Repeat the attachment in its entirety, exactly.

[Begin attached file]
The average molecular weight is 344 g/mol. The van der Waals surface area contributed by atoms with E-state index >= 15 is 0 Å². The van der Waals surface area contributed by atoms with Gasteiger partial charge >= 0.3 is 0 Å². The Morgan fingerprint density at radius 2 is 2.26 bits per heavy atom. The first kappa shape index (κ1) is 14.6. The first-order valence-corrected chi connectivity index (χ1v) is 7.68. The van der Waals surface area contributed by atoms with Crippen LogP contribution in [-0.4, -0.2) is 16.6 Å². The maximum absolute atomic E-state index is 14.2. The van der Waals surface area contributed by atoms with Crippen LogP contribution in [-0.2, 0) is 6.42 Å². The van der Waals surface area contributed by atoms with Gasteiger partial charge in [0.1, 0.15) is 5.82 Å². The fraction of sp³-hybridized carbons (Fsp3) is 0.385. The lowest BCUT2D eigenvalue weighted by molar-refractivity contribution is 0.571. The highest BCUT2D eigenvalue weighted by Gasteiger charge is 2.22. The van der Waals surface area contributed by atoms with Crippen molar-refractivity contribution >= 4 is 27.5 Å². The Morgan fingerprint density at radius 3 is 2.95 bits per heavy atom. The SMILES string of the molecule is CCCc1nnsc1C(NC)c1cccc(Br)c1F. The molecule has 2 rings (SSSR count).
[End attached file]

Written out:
The average molecular weight is 344 g/mol. The van der Waals surface area contributed by atoms with E-state index >= 15 is 0 Å². The van der Waals surface area contributed by atoms with Gasteiger partial charge >= 0.3 is 0 Å². The Morgan fingerprint density at radius 2 is 2.26 bits per heavy atom. The first kappa shape index (κ1) is 14.6. The first-order valence-corrected chi connectivity index (χ1v) is 7.68. The van der Waals surface area contributed by atoms with Crippen LogP contribution in [-0.4, -0.2) is 16.6 Å². The maximum absolute atomic E-state index is 14.2. The van der Waals surface area contributed by atoms with Crippen LogP contribution in [-0.2, 0) is 6.42 Å². The van der Waals surface area contributed by atoms with Gasteiger partial charge in [0.1, 0.15) is 5.82 Å². The fraction of sp³-hybridized carbons (Fsp3) is 0.385. The lowest BCUT2D eigenvalue weighted by molar-refractivity contribution is 0.571. The highest BCUT2D eigenvalue weighted by Gasteiger charge is 2.22. The van der Waals surface area contributed by atoms with Crippen molar-refractivity contribution >= 4 is 27.5 Å². The Morgan fingerprint density at radius 3 is 2.95 bits per heavy atom. The SMILES string of the molecule is CCCc1nnsc1C(NC)c1cccc(Br)c1F. The molecule has 2 rings (SSSR count).